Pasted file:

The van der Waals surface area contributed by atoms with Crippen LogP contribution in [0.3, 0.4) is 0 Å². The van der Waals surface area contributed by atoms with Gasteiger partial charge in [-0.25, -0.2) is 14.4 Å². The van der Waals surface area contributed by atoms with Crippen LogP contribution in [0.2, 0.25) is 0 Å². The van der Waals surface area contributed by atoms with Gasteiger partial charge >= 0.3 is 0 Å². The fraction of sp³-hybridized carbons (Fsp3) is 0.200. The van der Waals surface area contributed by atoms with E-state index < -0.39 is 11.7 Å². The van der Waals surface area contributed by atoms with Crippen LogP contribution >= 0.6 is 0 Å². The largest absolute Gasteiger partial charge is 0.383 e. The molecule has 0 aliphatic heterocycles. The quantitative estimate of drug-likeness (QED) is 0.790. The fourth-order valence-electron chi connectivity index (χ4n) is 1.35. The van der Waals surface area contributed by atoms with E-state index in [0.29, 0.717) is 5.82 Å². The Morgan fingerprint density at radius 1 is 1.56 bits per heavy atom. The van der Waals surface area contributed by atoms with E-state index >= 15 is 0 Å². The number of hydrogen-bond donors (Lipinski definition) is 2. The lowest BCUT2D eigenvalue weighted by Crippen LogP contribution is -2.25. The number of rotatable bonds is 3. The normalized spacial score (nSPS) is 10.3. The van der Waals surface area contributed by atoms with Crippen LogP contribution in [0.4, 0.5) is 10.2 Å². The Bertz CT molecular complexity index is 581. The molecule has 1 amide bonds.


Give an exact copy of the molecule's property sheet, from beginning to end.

The van der Waals surface area contributed by atoms with Crippen LogP contribution in [0.3, 0.4) is 0 Å². The van der Waals surface area contributed by atoms with Gasteiger partial charge in [-0.25, -0.2) is 14.4 Å². The van der Waals surface area contributed by atoms with Crippen LogP contribution in [0.2, 0.25) is 0 Å². The van der Waals surface area contributed by atoms with Gasteiger partial charge >= 0.3 is 0 Å². The fraction of sp³-hybridized carbons (Fsp3) is 0.200. The van der Waals surface area contributed by atoms with E-state index < -0.39 is 11.7 Å². The van der Waals surface area contributed by atoms with Crippen LogP contribution >= 0.6 is 0 Å². The largest absolute Gasteiger partial charge is 0.383 e. The molecule has 0 aliphatic heterocycles. The quantitative estimate of drug-likeness (QED) is 0.790. The fourth-order valence-electron chi connectivity index (χ4n) is 1.35. The van der Waals surface area contributed by atoms with E-state index in [0.29, 0.717) is 5.82 Å². The Morgan fingerprint density at radius 1 is 1.56 bits per heavy atom. The van der Waals surface area contributed by atoms with E-state index >= 15 is 0 Å². The number of hydrogen-bond donors (Lipinski definition) is 2. The lowest BCUT2D eigenvalue weighted by Crippen LogP contribution is -2.25. The number of rotatable bonds is 3. The normalized spacial score (nSPS) is 10.3. The van der Waals surface area contributed by atoms with Crippen LogP contribution in [0.4, 0.5) is 10.2 Å². The Bertz CT molecular complexity index is 581. The molecule has 1 amide bonds.